In an age of declining CD sales and rampant online piracy, can the major labels make money from digital music?
The answer just might be yes. The Music Industry News Network is reporting the latest quarterly results for Warner Music Group, and one thing that stands out to me is that their digital revenues are increasing in real numbers, and proportionally.
* Total revenue of $989 million increased 7% from $928 million in the prior-year quarter, and grew 1% on a constant-currency basis.
* Digital revenue was $141 million, or 14% of total revenue, up 9% sequentially from $130 million in the fourth quarter of fiscal 2007 and up 41% from $100 million in the prior-year quarter.
$141M in digital revenue… 14% of total revenue… 41% growth from the prior year. That’s nothing to sneeze at, and it goes a long way in answering the basic question that has kept many from taking the digital plunge, that being “Where’s the Money?”
Sure, we don’t know the costs associated with bringing in those revenues, but I’d argue that they’re proportionally less than their CD side of the business. No waste, no worry, and my bet is more money to the bottom line.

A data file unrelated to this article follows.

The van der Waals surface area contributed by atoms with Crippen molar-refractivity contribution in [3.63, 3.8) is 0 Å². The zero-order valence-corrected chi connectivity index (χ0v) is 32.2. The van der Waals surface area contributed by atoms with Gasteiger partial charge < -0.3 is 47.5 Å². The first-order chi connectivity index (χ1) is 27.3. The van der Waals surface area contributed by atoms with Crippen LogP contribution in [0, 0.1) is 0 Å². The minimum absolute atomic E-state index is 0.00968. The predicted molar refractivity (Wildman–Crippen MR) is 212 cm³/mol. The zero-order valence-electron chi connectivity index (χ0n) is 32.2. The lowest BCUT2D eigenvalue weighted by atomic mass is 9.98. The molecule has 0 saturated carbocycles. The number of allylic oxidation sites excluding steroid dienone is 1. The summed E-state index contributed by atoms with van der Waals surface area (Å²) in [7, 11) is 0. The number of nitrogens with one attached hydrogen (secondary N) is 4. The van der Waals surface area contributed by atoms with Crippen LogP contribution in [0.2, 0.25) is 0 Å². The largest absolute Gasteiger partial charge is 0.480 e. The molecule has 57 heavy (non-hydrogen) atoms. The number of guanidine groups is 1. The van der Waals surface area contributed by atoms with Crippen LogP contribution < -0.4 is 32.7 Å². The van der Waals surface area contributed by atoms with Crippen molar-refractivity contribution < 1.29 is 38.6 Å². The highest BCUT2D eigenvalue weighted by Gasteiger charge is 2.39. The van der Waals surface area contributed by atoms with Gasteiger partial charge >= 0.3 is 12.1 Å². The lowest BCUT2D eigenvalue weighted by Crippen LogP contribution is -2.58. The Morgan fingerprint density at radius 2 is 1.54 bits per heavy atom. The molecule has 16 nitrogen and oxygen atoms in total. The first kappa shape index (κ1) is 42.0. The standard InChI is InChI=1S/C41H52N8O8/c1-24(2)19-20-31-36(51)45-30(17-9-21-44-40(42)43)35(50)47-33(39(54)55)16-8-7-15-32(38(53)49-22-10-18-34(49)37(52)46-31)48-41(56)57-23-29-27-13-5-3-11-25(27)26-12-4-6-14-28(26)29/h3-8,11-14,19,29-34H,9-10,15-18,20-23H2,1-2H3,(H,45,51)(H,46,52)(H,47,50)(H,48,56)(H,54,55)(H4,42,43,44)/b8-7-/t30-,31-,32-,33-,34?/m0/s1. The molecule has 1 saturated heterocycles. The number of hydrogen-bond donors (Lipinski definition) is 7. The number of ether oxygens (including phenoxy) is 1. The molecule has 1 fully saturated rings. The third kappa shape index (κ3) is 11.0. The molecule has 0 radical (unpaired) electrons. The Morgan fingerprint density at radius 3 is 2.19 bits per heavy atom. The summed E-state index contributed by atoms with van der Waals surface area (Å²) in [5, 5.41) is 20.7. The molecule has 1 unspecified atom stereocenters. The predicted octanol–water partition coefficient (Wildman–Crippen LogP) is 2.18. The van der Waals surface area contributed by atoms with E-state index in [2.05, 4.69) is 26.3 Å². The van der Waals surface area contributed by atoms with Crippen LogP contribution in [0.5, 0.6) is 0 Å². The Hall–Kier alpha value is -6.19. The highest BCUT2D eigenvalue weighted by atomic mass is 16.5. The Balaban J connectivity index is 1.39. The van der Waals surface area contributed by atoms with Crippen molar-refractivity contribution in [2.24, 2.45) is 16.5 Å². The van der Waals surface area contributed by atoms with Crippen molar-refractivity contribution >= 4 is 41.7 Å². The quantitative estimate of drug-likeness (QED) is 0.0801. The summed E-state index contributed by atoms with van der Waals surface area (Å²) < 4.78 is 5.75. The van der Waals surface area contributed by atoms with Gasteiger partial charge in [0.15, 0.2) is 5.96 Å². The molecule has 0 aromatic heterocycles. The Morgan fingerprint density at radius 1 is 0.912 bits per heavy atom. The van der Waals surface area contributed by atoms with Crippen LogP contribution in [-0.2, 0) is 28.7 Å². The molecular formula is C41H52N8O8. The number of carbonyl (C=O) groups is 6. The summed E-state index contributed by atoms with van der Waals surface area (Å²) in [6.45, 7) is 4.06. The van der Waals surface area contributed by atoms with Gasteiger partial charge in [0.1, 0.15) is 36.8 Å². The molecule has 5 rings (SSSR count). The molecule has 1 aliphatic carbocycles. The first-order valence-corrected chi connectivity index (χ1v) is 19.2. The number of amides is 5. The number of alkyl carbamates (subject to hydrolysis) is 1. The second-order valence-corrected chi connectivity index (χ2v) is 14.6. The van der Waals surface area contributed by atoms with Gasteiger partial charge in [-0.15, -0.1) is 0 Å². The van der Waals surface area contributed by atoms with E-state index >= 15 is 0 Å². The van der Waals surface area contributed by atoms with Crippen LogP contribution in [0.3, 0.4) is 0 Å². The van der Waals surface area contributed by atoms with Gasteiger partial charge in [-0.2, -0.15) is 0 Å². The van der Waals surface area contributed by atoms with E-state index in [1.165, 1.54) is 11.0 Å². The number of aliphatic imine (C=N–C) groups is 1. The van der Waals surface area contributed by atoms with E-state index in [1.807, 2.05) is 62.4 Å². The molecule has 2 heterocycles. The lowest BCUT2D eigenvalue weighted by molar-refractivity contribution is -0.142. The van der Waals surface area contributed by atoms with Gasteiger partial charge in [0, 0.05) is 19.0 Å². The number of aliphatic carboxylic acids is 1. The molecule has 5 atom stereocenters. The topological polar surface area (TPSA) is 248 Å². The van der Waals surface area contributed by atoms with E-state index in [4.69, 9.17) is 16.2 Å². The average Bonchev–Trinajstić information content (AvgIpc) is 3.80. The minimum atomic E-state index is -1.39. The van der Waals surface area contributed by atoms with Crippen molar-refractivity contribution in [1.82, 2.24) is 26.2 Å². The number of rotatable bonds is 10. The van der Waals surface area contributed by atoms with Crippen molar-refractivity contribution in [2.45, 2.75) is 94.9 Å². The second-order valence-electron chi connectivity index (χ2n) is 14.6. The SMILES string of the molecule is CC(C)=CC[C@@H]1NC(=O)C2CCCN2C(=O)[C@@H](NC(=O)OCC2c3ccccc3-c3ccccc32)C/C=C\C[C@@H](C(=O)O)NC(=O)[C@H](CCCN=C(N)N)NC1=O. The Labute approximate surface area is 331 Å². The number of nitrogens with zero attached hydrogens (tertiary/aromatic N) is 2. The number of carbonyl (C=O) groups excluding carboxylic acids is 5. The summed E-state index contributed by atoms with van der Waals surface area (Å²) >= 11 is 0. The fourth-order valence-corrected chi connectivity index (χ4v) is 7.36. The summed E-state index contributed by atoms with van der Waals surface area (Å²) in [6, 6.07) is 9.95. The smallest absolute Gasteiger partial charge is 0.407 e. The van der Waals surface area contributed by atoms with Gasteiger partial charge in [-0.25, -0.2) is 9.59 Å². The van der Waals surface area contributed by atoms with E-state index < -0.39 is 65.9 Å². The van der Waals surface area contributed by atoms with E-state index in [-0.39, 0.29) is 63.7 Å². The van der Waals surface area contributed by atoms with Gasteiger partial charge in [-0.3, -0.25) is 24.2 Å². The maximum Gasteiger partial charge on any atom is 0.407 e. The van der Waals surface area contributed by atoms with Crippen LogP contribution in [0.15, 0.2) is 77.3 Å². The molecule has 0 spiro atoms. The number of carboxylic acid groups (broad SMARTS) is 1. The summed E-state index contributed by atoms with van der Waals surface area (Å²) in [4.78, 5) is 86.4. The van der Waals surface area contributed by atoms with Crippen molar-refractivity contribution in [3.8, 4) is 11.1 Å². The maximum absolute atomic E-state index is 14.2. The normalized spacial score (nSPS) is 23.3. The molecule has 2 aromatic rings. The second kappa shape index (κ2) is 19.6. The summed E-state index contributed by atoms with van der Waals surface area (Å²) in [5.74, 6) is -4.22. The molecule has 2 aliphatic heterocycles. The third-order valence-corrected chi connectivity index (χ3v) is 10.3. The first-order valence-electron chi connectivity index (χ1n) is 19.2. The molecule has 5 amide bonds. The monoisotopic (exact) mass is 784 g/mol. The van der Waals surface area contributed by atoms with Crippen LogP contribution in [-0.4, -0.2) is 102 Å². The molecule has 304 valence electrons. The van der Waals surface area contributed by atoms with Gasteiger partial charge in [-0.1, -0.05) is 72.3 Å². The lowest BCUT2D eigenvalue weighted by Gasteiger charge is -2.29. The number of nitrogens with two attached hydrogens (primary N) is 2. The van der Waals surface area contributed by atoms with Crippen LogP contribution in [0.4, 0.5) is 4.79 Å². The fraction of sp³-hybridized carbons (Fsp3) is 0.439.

For some of us that proclaim the eventual death of the traditional music industry (yeah, I’m in that group), these figures also highlight the real facts that 1) consumers place real monetary value on premium content, and that 2) consumers are willing to pay for something that they could obtain for free.
That’s all good news. Although we need a radical restructuring of the music industry’s business model, we don’t want the labels to tank. Like any industry that is forced into change, from horseless carriages to cars, from trains to airplanes, from landlines to mobile phones, we need the major labels to survive by better serving their music acts and servicing their customers. They should have the opportunity to thrive through technological innovation and targeted marketing that only the Internet and mobile arenas provide. They should benefit from economies of scale and efficiencies that result from making their massive catalogs available, well, to the masses.
We want them to succeed, and some–those that are willing to weather the change–will succeed.
So here’s to you, WMG. You’ve made money from digital music sales, and the indications are positive. Congrats.
There isn’t any gold in them thar hills, because the golden days are over. But don’t knock copper mining, either–there’s still plenty of money to be made.